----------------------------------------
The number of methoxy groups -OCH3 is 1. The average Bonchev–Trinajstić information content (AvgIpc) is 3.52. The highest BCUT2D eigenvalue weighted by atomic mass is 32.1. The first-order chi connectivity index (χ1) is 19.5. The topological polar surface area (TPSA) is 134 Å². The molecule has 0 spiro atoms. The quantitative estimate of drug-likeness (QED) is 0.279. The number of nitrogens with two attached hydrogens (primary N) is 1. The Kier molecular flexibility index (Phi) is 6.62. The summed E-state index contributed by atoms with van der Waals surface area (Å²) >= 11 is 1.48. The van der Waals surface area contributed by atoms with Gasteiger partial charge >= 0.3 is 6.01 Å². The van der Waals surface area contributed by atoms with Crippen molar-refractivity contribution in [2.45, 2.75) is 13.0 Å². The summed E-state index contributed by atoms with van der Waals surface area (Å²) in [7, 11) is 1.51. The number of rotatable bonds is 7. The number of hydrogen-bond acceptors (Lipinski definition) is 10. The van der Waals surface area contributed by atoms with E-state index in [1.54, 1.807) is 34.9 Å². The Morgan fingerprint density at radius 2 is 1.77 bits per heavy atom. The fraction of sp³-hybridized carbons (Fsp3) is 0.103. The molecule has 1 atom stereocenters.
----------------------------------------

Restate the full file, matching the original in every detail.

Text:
The number of methoxy groups -OCH3 is 1. The average Bonchev–Trinajstić information content (AvgIpc) is 3.52. The highest BCUT2D eigenvalue weighted by atomic mass is 32.1. The first-order chi connectivity index (χ1) is 19.5. The topological polar surface area (TPSA) is 134 Å². The molecule has 0 spiro atoms. The quantitative estimate of drug-likeness (QED) is 0.279. The number of nitrogens with two attached hydrogens (primary N) is 1. The Kier molecular flexibility index (Phi) is 6.62. The summed E-state index contributed by atoms with van der Waals surface area (Å²) >= 11 is 1.48. The van der Waals surface area contributed by atoms with Gasteiger partial charge >= 0.3 is 6.01 Å². The van der Waals surface area contributed by atoms with Crippen molar-refractivity contribution in [2.45, 2.75) is 13.0 Å². The summed E-state index contributed by atoms with van der Waals surface area (Å²) in [7, 11) is 1.51. The number of rotatable bonds is 7. The number of hydrogen-bond acceptors (Lipinski definition) is 10. The van der Waals surface area contributed by atoms with E-state index in [1.54, 1.807) is 34.9 Å². The Morgan fingerprint density at radius 2 is 1.77 bits per heavy atom. The fraction of sp³-hybridized carbons (Fsp3) is 0.103. The molecule has 1 atom stereocenters.